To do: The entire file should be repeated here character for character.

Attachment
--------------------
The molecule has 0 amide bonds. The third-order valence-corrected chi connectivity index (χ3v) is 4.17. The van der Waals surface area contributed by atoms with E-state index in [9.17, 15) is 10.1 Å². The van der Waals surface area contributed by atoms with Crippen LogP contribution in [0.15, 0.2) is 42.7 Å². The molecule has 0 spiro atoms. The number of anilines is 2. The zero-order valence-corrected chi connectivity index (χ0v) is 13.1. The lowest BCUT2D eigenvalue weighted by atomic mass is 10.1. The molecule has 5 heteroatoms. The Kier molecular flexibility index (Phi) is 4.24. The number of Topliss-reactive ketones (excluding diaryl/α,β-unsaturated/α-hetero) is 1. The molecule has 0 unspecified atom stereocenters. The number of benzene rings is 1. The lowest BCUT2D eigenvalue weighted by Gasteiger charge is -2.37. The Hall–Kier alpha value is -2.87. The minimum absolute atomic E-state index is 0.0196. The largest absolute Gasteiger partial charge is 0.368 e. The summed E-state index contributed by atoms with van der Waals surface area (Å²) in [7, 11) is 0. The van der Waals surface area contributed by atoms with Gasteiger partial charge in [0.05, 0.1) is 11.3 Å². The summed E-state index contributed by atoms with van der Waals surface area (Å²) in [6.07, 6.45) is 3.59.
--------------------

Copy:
The molecule has 0 amide bonds. The third-order valence-corrected chi connectivity index (χ3v) is 4.17. The van der Waals surface area contributed by atoms with E-state index in [9.17, 15) is 10.1 Å². The van der Waals surface area contributed by atoms with Crippen LogP contribution in [0.15, 0.2) is 42.7 Å². The molecule has 0 spiro atoms. The number of anilines is 2. The zero-order valence-corrected chi connectivity index (χ0v) is 13.1. The lowest BCUT2D eigenvalue weighted by atomic mass is 10.1. The molecule has 5 heteroatoms. The Kier molecular flexibility index (Phi) is 4.24. The number of Topliss-reactive ketones (excluding diaryl/α,β-unsaturated/α-hetero) is 1. The molecule has 0 unspecified atom stereocenters. The number of benzene rings is 1. The lowest BCUT2D eigenvalue weighted by Gasteiger charge is -2.37. The Hall–Kier alpha value is -2.87. The minimum absolute atomic E-state index is 0.0196. The largest absolute Gasteiger partial charge is 0.368 e. The summed E-state index contributed by atoms with van der Waals surface area (Å²) in [7, 11) is 0. The van der Waals surface area contributed by atoms with Gasteiger partial charge in [0.05, 0.1) is 11.3 Å². The summed E-state index contributed by atoms with van der Waals surface area (Å²) in [6.07, 6.45) is 3.59.